I used this, my version of the classic for the Long Island Writers Guild to show “we tend to use too many a word”.
1 The poem below on the table
2 The sign FRESH FISH SOLD HERE TODAY clipped on a magazine on the table
3 A duplicate sign crumpled under the magazine
4 A black marker-pen
Begin reading the poem and as you come to the words “FRESH FISH SOLD HERE TODAY” show the magazine with the sign.
As words are to be eliminated, cross them out with the marker-pen with a big X.
Last night I left the Writers’ Guild
With so many thoughts my head was filled
We were taught – and everyone heard
That we tend to use too many a word
I was going to work and saw a sign on the way
FRESH FISH SOLD HERE TODAY
I said to the store owner knowing he was wrong
“Sir, your sign is way too long
“You don’t need the word ‘sold’” I ventured to say
“Everyone knows you’re not giving them away.”
I shook my head with what appeared to be sorrow
“And sir ‘today”? Well, you’re not selling them tomorrow
“And why sir do you need this word ‘here’
“If this is not the place of sale then please tell me where
“And the word ‘fresh’ I won’t knock your sale
“But would you sell fish that folks would find stale?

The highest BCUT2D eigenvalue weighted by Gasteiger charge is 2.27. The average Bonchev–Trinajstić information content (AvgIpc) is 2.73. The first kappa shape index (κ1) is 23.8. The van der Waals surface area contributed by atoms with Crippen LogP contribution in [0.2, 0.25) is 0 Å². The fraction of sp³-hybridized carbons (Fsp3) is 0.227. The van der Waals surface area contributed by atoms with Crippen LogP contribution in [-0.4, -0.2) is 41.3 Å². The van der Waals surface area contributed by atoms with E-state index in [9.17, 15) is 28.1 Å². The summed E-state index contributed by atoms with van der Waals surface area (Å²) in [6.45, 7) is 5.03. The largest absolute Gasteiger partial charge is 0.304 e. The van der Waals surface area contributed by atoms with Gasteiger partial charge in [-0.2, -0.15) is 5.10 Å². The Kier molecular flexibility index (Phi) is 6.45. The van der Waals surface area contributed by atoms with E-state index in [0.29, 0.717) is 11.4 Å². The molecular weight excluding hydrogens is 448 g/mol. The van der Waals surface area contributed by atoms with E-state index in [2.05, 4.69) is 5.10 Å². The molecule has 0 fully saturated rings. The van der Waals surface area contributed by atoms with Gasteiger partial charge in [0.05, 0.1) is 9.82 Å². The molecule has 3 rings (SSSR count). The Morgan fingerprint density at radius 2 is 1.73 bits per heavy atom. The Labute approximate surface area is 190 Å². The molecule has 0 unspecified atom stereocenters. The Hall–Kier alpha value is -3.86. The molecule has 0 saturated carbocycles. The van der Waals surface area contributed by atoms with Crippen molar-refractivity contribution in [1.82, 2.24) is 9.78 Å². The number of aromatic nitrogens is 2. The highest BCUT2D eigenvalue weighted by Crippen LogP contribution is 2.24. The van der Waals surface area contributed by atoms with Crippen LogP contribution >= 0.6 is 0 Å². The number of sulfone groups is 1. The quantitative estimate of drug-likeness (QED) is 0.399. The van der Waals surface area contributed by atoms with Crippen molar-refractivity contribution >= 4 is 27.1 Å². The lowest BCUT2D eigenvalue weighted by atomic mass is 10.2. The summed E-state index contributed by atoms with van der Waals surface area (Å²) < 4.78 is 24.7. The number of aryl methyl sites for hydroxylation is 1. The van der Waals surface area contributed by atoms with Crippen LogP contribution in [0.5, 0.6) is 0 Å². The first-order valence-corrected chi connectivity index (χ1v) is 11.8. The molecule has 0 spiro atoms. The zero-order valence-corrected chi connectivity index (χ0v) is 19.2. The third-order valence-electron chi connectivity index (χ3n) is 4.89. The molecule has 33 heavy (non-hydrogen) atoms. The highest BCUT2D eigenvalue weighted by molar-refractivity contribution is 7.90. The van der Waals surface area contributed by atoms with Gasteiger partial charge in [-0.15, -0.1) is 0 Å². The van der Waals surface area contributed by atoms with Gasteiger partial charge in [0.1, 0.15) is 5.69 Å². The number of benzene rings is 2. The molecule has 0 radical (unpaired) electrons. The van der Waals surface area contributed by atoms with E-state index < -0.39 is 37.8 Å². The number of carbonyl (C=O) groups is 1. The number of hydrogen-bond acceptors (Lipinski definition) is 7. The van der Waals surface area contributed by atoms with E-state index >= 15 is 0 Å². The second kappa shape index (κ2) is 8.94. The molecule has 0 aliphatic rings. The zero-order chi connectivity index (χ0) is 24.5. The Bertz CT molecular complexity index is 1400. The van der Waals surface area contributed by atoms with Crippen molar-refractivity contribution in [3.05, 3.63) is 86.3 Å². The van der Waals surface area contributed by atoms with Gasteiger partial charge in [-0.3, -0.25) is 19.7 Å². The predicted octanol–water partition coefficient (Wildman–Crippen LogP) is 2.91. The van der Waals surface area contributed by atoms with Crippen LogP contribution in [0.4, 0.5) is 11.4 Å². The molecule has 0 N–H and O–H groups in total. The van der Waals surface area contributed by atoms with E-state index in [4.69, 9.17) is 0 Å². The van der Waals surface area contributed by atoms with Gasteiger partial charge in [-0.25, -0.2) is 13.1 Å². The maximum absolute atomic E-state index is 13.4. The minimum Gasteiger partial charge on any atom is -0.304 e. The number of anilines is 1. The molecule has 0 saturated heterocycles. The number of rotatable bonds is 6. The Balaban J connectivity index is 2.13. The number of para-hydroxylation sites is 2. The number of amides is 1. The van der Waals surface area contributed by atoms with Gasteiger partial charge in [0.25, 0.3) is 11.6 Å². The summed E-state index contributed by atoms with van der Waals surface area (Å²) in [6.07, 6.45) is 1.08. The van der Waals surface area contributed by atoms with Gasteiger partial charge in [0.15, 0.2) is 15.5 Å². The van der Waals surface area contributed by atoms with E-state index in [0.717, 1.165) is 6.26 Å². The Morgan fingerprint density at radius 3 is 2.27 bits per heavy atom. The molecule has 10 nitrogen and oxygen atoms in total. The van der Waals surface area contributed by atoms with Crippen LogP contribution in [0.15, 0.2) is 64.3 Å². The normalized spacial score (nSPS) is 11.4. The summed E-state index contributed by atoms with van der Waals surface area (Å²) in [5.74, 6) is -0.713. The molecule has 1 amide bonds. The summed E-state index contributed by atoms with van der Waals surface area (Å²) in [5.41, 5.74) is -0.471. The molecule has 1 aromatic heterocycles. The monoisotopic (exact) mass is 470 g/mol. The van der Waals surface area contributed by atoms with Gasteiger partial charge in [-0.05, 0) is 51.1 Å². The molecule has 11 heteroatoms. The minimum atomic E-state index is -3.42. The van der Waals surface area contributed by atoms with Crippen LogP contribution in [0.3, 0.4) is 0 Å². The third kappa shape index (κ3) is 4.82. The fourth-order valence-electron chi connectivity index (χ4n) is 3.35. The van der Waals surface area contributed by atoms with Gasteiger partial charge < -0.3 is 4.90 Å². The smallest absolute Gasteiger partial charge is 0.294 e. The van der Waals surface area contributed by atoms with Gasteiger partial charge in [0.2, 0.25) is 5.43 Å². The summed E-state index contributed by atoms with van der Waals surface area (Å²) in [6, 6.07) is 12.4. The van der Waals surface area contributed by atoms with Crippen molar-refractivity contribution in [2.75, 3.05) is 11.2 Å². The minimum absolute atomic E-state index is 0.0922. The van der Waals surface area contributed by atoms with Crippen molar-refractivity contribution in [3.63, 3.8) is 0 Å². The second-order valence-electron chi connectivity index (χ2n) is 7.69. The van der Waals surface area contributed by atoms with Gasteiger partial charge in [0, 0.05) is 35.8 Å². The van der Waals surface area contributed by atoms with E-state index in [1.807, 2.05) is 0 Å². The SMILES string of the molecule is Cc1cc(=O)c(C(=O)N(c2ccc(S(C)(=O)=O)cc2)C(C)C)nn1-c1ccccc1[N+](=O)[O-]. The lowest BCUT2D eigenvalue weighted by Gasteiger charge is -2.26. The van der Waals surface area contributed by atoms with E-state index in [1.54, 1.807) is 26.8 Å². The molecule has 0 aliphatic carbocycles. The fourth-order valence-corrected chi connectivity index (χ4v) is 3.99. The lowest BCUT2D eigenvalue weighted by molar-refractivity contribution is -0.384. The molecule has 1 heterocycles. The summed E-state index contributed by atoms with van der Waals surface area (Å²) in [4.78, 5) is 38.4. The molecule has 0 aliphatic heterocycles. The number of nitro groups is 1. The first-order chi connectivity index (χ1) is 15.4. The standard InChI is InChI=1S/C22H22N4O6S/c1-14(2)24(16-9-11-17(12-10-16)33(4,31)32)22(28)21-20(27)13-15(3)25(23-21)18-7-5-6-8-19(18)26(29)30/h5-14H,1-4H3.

“That leaves the word ‘fish” and you know darn well
They will know it’s fish – they can tell by the smell
So the Writers’ Guild advice was really fine
He really didn’t need the sign
At this point all the words are crossed out. The magazine is held in the left hand with the sign facing the audience, the crumpled sign behind the magazine in the left hand.
Pull the crossed out sign off the magazine with the right hand and crumple it into a ball.
Then simulate putting the crumpled up ball from the right hand into the left (under the magazine) by bending the magazine so the hands can meet but there is not exchange.
Take the magazine in the right hand (and the crumpled ball) and place it way to the right on the table. Place the ball that was in your left hand on the table to your left and keep reading. Note: Don’t make a move out of this. Never run when no one is chasing you. No one expects anything.
I thought the owner would be so glad
But I saw that he was really mad
He was just about to blow his top
Would he call his lawyer – or call a cop?
“Wait”, I said, “It’s not so tragic
Besides being a writer I also do magic
I waived my hand over the sign I’d destroyed
And I saw the owner was no longer annoyed.
Note – some have told me they preferred the standard tearing and restoring of the sign to the above crossing out. However I would point out that (i) the torn and restoring can’ t work with the order of the elimination of words in the poem above and (ii) by crossing out instead of tearing the audience sees the cumulative effect as the poem is read.